Musical Sketches: A review

Logo by Sabine Denat

With the highly anticipated On the Rocks festival occurring throughout this week, the Musical Sketches event hosted on Sunday evening offered a relaxed opportunity to get into a creative mood. The event was – a little ambiguously – advertised as a ‘night of jazz, art and dancing,’ which left room for curiosity as to the exact nature of the evening.

Musical Sketches was held in an upstairs venue of the Innis & Gunn Beer Kitchen, a small but classy establishment located on North Street. It turned out to be, not in fact a series of skit performances, but an area set up to inspire creativity in the form of drawing. Tables were set up with leaflets containing brief, but informative bullet points on artistic movements such as the Surrealism and Renaissance periods. Some of these indicated their key contemporary artists, such as Salvador Dali or Claude Monet. Printed pictures of iconic artworks belonging to various eras were also provided, along with coloured pencils and sketch paper. To complete the ambience, a small live band performed for around an hour, playing mostly jazz and urban music. Some of the pieces played were purely instrumental, whilst others were covers of classic tracks, such as the likes of Bill Withers.  Although only consisting of a cajón, a muted trumpet and a singer on an acoustic guitar, the evening’s musicians consistently played competently and professionally without any hint of hesitation or stiltedness between songs. The quality of their performance was by no means diminished by the fact that the band had just a few members. Additionally, they orchestrated themselves in such a way that they did not overwhelm the small venue, which would have been easy in such a confined space. Perhaps for the same reason, there was a notable lack of dancing at the event, but again, this did not diminish the authentic ‘jazzy blues’ feel to the evening. Nevertheless, the music was by no means ‘blasted’ at those attending but managed to produce a tasteful background music that was enjoyable in a laid-back manner.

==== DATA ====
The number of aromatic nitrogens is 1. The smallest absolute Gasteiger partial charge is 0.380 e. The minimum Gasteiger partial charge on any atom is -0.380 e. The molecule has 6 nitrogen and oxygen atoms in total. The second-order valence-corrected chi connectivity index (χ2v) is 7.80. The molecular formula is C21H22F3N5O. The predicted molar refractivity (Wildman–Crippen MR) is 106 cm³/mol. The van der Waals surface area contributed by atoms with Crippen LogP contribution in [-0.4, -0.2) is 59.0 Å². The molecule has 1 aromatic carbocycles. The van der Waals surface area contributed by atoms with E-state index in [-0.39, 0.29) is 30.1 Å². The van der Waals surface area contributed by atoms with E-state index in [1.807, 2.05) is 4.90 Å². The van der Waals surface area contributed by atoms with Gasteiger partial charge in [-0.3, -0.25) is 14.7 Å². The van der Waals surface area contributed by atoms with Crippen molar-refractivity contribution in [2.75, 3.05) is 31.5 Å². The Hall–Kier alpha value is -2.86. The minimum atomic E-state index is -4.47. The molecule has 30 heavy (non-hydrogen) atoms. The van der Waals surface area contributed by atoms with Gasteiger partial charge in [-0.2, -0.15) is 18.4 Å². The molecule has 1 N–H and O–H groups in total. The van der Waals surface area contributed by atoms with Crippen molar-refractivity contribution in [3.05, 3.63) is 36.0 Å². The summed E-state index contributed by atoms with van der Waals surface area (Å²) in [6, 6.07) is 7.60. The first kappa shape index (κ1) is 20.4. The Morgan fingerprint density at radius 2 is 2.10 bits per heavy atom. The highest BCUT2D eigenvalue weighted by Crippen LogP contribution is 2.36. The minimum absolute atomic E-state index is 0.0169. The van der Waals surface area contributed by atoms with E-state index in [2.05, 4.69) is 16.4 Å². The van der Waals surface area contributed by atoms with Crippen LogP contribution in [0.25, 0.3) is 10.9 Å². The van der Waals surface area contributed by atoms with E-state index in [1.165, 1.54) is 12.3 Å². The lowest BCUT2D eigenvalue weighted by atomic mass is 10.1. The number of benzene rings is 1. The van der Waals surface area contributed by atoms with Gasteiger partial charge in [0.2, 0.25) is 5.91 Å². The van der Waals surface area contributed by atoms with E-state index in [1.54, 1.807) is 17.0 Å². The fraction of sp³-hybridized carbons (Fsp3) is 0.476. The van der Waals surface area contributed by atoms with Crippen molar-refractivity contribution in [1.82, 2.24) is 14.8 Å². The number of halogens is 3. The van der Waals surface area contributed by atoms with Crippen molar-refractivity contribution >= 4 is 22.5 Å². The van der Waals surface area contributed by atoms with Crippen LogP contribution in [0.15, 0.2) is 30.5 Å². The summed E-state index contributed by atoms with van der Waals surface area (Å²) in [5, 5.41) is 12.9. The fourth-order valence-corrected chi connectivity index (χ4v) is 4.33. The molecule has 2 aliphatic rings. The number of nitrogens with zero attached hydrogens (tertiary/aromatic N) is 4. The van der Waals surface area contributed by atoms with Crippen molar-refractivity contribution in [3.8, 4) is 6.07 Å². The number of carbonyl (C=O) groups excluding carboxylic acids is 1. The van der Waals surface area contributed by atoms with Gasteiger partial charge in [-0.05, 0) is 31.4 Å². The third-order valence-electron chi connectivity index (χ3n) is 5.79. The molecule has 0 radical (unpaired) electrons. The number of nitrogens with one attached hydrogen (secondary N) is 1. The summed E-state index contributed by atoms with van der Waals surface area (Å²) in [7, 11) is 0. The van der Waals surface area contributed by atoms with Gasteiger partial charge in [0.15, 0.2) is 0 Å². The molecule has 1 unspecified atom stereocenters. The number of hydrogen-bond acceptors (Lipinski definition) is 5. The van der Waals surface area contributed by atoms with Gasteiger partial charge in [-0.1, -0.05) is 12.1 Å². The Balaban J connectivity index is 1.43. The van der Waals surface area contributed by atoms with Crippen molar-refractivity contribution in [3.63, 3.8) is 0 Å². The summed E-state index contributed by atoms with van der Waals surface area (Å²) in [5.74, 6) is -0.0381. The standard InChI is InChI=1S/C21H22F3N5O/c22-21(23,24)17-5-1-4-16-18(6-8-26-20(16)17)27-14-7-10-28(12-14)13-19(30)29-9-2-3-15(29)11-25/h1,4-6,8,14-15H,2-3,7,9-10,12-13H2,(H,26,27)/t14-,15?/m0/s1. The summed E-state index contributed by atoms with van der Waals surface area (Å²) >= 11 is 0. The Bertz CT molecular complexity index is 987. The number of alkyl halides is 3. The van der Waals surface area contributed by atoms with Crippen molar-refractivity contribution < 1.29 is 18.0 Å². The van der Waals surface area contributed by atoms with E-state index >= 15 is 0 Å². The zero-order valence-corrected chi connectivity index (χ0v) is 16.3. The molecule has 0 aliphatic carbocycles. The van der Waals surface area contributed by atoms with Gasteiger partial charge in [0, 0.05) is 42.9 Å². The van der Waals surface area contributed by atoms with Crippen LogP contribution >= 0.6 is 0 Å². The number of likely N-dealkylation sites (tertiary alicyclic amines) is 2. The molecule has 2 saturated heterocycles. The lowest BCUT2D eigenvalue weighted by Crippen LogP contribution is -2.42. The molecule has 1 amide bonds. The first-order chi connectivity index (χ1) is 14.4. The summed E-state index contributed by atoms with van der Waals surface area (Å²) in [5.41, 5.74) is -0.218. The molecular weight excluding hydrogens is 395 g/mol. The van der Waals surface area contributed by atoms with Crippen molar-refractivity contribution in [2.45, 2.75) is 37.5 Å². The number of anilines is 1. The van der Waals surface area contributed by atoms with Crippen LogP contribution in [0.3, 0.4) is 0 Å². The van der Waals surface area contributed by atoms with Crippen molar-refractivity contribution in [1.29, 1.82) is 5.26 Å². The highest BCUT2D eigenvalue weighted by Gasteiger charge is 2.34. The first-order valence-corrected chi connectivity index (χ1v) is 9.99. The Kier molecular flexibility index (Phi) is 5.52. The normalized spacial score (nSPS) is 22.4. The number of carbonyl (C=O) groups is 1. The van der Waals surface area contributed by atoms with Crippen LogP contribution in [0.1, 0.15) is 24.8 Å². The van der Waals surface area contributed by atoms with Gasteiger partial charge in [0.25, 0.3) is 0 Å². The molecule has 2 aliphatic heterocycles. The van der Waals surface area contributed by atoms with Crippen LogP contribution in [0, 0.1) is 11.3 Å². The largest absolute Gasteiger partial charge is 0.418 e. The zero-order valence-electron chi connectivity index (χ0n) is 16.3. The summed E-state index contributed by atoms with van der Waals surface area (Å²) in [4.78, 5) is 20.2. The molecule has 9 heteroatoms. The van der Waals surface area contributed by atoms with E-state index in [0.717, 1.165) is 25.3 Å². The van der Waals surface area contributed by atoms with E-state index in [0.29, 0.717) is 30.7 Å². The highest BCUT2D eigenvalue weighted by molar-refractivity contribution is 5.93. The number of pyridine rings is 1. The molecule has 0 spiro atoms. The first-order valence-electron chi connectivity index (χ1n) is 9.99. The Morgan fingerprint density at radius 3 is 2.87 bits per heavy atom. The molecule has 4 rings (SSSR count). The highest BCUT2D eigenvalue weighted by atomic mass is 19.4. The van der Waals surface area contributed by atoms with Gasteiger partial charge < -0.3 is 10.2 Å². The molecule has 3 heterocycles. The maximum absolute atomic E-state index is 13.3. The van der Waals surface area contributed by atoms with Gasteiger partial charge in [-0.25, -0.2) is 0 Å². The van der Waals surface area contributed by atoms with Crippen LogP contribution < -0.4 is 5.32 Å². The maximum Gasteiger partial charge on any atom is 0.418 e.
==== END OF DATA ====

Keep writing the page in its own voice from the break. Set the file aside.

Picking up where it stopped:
By combining their own music with purposefully selected artistic stimuli, the event created an authentic musical atmosphere that succeeded in encouraging participants to engage in the arty spirit of the festival. Many participants made full use of the materials provided to produce their own art, whilst others were using the space as a chilled area to socialise or study. The venue remained impressively full throughout the course of the evening, with groups of people drifting in and out after staying for as long as they liked. Overall, the event turned out to be a great place to relax in an ambience of artful creativity. It was indeed, as advertised, a genuinely ‘true celebration of music and art working together to achieve creative expression.’





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